From shaping English folk and Bowie’s Spiders from Mars to playing at King Curtis’s funeral, he inspired me and so many others with his wisdom and soul
For those of us tuned to his frequency, guitarist and songwriter Michael Chapman’s origin story was a legend the likes of which don’t seem to be written much any more. As the tale goes, one rainy night in the late 1960s he went to a pub in Cornwall, but didn’t have the money to enter. “So I said, ‘I’ll tell you what, I don’t want to stand outside in the rain; I’ll play guitar for half an hour for you,’” he once wrote. “They offered me a job for the rest of the summer and I’ve been at it ever since.”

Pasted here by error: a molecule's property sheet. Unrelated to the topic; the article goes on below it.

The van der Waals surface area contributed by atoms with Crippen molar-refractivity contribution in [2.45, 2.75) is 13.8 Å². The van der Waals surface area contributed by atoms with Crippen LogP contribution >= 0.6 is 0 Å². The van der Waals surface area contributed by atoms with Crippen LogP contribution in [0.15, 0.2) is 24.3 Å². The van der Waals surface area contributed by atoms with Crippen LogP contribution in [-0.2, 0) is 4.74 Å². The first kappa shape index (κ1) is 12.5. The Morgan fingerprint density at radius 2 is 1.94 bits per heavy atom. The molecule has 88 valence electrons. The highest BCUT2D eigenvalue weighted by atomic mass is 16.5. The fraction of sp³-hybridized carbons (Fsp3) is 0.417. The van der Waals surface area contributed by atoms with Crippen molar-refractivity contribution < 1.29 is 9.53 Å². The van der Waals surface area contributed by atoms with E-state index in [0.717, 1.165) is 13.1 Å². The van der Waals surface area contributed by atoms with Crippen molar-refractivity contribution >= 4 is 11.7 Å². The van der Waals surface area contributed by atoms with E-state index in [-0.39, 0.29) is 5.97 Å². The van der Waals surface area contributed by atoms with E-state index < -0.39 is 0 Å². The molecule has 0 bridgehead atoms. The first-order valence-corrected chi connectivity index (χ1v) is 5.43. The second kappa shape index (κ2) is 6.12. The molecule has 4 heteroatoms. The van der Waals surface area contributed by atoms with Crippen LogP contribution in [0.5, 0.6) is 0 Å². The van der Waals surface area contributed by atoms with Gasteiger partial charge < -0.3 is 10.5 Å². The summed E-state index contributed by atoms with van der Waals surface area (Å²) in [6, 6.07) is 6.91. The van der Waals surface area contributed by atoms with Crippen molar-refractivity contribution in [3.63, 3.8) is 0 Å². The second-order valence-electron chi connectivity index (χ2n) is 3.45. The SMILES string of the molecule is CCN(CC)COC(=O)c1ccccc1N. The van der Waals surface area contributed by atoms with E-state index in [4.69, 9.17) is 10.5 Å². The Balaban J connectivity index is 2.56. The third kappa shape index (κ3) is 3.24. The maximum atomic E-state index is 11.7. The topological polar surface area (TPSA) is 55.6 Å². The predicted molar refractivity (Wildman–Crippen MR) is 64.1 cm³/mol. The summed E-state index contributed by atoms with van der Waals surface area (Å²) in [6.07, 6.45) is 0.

When I met Michael around 2013, I was well aware of, and quite awestruck by, his history – his years as a key figure orbiting the London folk scene alongside players including Bert Jansch, Bridget St John and John Martyn; his time playing with and shaping the musicians that became David Bowie’s Spiders from Mars; his studio work with producers and arrangers such as Gus Dudgeon, Paul Buckmaster and Don Nix – but I was unprepared for how wide open, approachable and loving he was. In his later years, Michael had become something of an elder statesman for music heads like myself with a deep appreciation for the type of bleary, autumnal songs that live in the grooves of records like Fully Qualified Survivor, Millstone Grit, Window, Deal Gone Down, and my favourite, Wrecked Again. For many musicians, including Sonic Youth’s Thurston Moore, Jack Rose, William Tyler, Steve Gunn and myself, Michael was the connector between the big, wide world of English folk rock in the 70s – he once told me that he filled in at the last minute for Traffic at a massive festival because Steve Winwood wasn’t feeling well – and the marginal, underground musical universe that we then inhabited.